Mean streets: Salt treatment for snowy roads taking toll on DPW fleet
Published 8:25 am, Thursday, December 12, 2013
The salt used to treat roadways during snowstorms is wreaking havoc with the town's fleet of snow plows and trucks, according to Stephen Edwards, director of public works.
Edwards on Wednesday requested an appropriation of $60,000 from the Board of Finance to the Department of Public Works vehicle maintenance/operations equipment account for unanticipated costs associated with maintaining the aging public works equipment.
The $185,000 already appropriated for that account has been spent, he told the board. He said the 28 vehicles in the public works fleet went for a recent inspection.
"We were barraged with major repairs" that were needed, he said. That included replacing all the fuel tanks as well as fuel injectors and other items.
"The fleet is deteriorating," he said.
A major factor is the salt used to treat streets during icy conditions and snowstorms. "That's causing the early demise of the vehicles," he said.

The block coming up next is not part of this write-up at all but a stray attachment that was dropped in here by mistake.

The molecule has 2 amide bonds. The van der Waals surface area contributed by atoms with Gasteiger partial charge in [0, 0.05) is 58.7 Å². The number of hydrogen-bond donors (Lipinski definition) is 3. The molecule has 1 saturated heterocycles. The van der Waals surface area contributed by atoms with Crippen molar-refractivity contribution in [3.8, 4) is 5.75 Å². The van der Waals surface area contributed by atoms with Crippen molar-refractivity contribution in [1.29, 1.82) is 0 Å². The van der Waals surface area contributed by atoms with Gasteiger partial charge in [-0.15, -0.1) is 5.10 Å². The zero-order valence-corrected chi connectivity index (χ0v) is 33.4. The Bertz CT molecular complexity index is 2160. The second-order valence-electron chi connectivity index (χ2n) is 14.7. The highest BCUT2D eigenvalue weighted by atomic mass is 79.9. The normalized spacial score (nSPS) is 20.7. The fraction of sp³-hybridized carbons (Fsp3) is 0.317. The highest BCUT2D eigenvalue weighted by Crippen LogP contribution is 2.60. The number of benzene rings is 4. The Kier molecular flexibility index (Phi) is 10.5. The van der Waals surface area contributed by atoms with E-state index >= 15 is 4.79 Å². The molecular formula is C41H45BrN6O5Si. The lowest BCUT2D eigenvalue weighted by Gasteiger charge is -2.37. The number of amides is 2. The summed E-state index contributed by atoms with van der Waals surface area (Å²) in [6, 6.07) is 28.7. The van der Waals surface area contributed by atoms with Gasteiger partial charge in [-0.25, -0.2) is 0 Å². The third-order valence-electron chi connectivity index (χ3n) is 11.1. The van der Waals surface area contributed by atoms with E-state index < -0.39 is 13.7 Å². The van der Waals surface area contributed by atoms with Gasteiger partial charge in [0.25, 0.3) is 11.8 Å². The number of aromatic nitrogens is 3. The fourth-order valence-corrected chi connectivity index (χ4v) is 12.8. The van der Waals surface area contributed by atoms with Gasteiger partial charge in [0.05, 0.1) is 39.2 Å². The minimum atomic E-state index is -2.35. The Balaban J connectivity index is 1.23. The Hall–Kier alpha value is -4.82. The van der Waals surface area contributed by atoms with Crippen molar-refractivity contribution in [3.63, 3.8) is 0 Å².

He said the salt is "good for the roadways, but not for the equipment."
Edwards said that while the trucks in the current fleet don't have much mileage -- from 30,000 to 40,000 miles each -- they are worked hard.
He said UPS trucks can last from 15 to 18 years, but the town's fleet "should be replaced from eight to 12 years max," he told the board.
Edwards said he will "try to make it through the rest of the year" with the existing fleet, but said replacements are needed "sooner rather than later."
That, he said, would cost the town about $1.5 million. He said that even if that amount were approved, it would take about a year and a half to get a new vehicle, a plow or a truck, because orders are backlogged.
"It sounds like you are between a rock and a hard place," said Board of Finance Chairman John Pincavage.
Right now, the fleet is up and running, Edwards said, adding he usually deploys the majority -- 17 of 19 -- of the snow plows and trucks during a storm.
Pincavage asked if the DPW uses outside contractors during storms.
"We use three different" contractors for the schools and downtown, Edwards said. "The roadways we do in-house," he added.
The board approved the request on a vote of six in favor with one abstention.